“That combination of the no. 1 media company in the world, and the largest short-form online internet company, is a powerful match that will have a huge impact on this market,” Kreiz said, pointing out that according to comScore, Maker and Disney come in just behind Google and Facebook (presumably in terms of monthly traffic).

Gallahan, however, pointed out that advertising costs-per-thousand-impressions (CPMs) still don’t stack up favourably against linear TV CPMs.

The CPM we get is higher than TV, which is a challenge,” Kreiz defended, “but this is still a nascent industry.”

He went on, “We’re in the business of creating expression, then monetising it. It’s still behind TV, but growth is staggering —double digits at this stage. A lot of credit goes to YouTube, which created what is effectively the largest cable company in the world, driven by Google, with a salesforce of over 20,000 people monetising it.”

There are different ways to monetise media expression: ad sales, sponsorship, and branded entertainment. Maker’s approach to the latter is “high-value but high-touch production,” said Kreiz. “We created our own platform, leveraging our technology to build a marketplace that unites advertisers with our creators network.”

In practical terms, an advertiser working with Maker Studios provides assets to the creators she wants to work with (logos, footage, graphics). “The creators use their own imagination and creative freedom to express what they think would be cool, relevant advertising for millennials,” Kreiz said.

To wit, the following is a Maker Studios creation for Burger King:

“You’d pay hundreds of thousands of dollars or more to create something relevant” in exchange for maybe one or two pieces of advertising, Kreiz said. “Here we have the network to create multiple pieces. They’re quirky, but they connect. This is the art: combining technology with art and science to reach and engage with your audience.”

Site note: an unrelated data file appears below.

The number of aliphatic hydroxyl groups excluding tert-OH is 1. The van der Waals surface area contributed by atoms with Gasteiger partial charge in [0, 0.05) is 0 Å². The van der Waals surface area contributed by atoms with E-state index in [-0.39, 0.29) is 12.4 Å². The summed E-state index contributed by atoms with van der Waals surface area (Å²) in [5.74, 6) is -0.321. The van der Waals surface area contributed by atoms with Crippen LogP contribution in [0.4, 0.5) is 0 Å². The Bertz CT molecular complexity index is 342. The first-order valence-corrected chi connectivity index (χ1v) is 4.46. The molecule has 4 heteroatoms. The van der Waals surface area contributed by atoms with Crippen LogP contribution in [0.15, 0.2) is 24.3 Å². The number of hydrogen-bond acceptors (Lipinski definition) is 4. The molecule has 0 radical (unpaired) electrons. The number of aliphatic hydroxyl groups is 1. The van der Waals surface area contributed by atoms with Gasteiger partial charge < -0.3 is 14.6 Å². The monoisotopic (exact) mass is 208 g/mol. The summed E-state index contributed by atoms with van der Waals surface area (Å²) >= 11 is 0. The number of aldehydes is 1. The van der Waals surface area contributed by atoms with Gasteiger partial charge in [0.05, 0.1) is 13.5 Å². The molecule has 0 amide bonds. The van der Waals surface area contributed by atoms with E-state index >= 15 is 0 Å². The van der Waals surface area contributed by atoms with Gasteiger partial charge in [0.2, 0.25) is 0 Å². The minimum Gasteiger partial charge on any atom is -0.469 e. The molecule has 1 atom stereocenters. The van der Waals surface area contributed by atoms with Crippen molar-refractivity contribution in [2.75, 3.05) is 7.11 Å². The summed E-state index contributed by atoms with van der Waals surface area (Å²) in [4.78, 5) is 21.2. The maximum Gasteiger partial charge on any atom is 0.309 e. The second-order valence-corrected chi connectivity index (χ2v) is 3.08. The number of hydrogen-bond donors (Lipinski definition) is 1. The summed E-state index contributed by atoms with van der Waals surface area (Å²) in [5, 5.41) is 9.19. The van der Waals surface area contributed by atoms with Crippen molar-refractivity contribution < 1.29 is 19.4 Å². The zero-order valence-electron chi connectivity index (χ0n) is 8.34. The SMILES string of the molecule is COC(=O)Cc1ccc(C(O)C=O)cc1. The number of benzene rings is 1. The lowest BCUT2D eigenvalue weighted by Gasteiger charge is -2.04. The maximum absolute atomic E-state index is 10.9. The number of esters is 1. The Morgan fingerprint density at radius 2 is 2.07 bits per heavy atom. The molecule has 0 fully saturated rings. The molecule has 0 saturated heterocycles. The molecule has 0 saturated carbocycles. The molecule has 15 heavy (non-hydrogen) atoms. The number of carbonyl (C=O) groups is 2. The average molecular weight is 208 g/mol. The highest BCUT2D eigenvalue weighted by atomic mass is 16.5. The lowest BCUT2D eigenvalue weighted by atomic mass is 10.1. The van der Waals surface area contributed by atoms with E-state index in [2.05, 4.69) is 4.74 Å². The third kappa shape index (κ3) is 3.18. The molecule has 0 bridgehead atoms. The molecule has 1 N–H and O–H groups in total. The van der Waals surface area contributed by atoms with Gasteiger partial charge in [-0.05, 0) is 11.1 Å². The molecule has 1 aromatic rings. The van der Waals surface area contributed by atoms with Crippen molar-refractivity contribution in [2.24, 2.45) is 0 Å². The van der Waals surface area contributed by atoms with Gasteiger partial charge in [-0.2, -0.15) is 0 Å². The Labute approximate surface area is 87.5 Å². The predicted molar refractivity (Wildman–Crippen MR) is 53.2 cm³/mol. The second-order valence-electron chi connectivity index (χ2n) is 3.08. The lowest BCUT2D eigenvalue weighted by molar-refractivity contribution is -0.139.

There are two challenges that plague independent production companies today, according to Kreiz. The first is to stay relevant. He believes they must “leverage their creativity and adjust it to this new medium. It’s not easy because it’s a different form factor; you can’t make the mistake of assuming something worked on TV so you can apply it here.”

The other challenge? Scale. “Maker is an online company.,” said Kreiz. This isn’t because they distribute online versus over-the-air content; “it’s about the values and attributes you derive from the internet,” he clarified.

“We invest heavily in technology; our second-largest workforce is in tech, just behind content. We process over 2 billion rows of data to make programmatic decisions to drive and engage audiences at scientific level. You can only do that when you reach critical mass and have enough scale and size to invest heavily, and also have a real representation of the marketplace.

But for seducing Millennials, what it comes down to is content. Kreiz laughed at how trite that sounded, but emphasised the truth in it.

“How do you create and aggregate great content that they want to watch?” he demanded. “How do you drive, distribute and monetise it in a way that’s commercially viable?”

Maker Studios appears to have found its answer to those questions, but every business, he implied, will need to find their own.

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Angela Natividad writes regularly for AdWeek, AdVerve and MIPBlog; she is also co-founder of esports-focused marketing company Hurrah.